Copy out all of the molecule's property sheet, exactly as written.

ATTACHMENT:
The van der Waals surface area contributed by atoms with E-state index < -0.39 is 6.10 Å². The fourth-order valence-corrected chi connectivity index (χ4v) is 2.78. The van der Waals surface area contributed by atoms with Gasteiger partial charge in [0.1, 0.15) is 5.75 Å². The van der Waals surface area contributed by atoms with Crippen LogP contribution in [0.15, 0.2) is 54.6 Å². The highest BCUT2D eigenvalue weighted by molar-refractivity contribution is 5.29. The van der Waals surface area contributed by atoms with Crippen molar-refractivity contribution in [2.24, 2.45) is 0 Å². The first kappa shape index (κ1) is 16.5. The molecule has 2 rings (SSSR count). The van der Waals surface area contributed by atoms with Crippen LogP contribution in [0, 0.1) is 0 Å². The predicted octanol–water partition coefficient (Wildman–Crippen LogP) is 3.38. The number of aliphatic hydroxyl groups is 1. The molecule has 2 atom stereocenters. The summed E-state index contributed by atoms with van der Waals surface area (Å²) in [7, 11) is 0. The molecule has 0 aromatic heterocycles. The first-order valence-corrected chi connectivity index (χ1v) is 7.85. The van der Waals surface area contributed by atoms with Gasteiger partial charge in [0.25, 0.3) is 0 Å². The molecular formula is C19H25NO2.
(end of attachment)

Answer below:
The van der Waals surface area contributed by atoms with E-state index < -0.39 is 6.10 Å². The fourth-order valence-corrected chi connectivity index (χ4v) is 2.78. The van der Waals surface area contributed by atoms with Gasteiger partial charge in [0.1, 0.15) is 5.75 Å². The van der Waals surface area contributed by atoms with Crippen LogP contribution in [0.15, 0.2) is 54.6 Å². The highest BCUT2D eigenvalue weighted by molar-refractivity contribution is 5.29. The van der Waals surface area contributed by atoms with Crippen molar-refractivity contribution in [2.24, 2.45) is 0 Å². The first kappa shape index (κ1) is 16.5. The molecule has 2 rings (SSSR count). The van der Waals surface area contributed by atoms with Crippen LogP contribution in [0, 0.1) is 0 Å². The predicted octanol–water partition coefficient (Wildman–Crippen LogP) is 3.38. The number of aliphatic hydroxyl groups is 1. The molecule has 2 atom stereocenters. The summed E-state index contributed by atoms with van der Waals surface area (Å²) in [7, 11) is 0. The molecule has 0 aromatic heterocycles. The first-order valence-corrected chi connectivity index (χ1v) is 7.85. The van der Waals surface area contributed by atoms with Gasteiger partial charge in [0.25, 0.3) is 0 Å². The molecular formula is C19H25NO2.